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Through this arch enters an enormous character, rather frightening to
look at. He absolutely must be made up violently with red, green, blue,
white, and especially black [20].) 6
In short, visually Gauvreau has created, as André Bourassa puts it, 'an
infernal world where the tortured night of the soul is illuminated only by
spectral light emanating from some murky deep' (109), out of which
emerges a phantasmal character, who introduces himself as the greatest
of all poets, Frédéric Chir de Houppelande, his name itself replete
with the sonority and playfulness characteristic of French surrealism.
United with nature, especially its nocturnal creatures, this 'frère du
hibou' (brother of the owl) with a voice that is 'sœur du hibou' (sister
of the owl) and that affects 'les cœurs de lianes rousses' (the heart of
rust-coloured lianas), has nonetheless lost the expressive powers that
can release his desires: 'Je voudrais porter à mes lèvres une larme de la
nuit qui m'hallucine. Je suis halluciné, et je hurle et je hurle et les crépite-
ments des mirages ne me répondent pas.' (19; I want to bring to my lips
a tear of the night that hallucinates me. I am moonstruck, and I howl and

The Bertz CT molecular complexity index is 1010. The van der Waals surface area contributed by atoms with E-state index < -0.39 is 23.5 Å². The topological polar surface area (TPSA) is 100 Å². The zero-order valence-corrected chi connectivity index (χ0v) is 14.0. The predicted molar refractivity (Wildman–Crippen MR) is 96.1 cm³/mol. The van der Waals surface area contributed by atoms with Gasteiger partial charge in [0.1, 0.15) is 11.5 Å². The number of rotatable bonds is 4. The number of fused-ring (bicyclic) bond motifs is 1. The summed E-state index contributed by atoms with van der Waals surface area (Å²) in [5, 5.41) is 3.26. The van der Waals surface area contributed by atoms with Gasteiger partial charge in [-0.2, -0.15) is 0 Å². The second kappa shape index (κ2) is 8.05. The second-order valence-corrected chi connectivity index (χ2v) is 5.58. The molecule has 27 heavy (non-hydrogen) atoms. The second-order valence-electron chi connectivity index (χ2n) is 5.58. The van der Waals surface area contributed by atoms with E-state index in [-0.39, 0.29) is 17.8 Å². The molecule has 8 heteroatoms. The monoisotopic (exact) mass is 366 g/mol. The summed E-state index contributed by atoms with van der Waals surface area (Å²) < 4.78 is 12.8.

I howl and the cracklings of mirages do not reply [20].) At this moment
of extreme frustration, underscored by the repetitive rhythm and intense
imagery, 7 the maiden Corvelle arrives on scene, not the muse that
Frédéric hopes for, but herself seeking fulfilment through his words:
'L'univers en rut me murmure dans ses frémissements des paroles bien-
aimées de Frédéric Chir de Houppelande.' (20; The universe in rut mur-
murs beloved words to me from Frederick Chir de Houppelande [21].)
Frédéric attempts to endow the trees with magical power - he 'passant
devant chacun des arbres de la forêt a fait le geste du semeur et les arbres
à mesure qu'il les ensemence imaginairement s'illuminent de rouge
comme s'il semait sur eux la couleur rouge' (makes motions of sowing
seeds, passing in front of each of the trees in the forest. As he pretends to
broadcast seed on them, the trees light up with red as if he had sowed
them with that colour). His powers seem to work their past magic, since
voices now sing out from an illuminated forest reminiscent of the sym-
bolic and synaesthetic forest of Baudelaire's 'Correspondances': 'Les
voix de la forêt (venant des arbres illuminés de rouge) - Je chante la voix
de Frédéric Chir de Houppelande qui a dit: “Je berce la jeune fille comme
le lac berce le ciel.”' (20; The Voices of the Forest: (Coming from the red-
lit trees.) I sing the voice of Frederick Chir de Houppelande, who said: 'I
rock the girl as the lake rocks the sky' [21].) Yet the maiden's desires re-
main unfulfilled, since her only response to the forest voices' query of
what she feels -'Jeune fille, ne sens-tu rien?' - is to ask the identity of a
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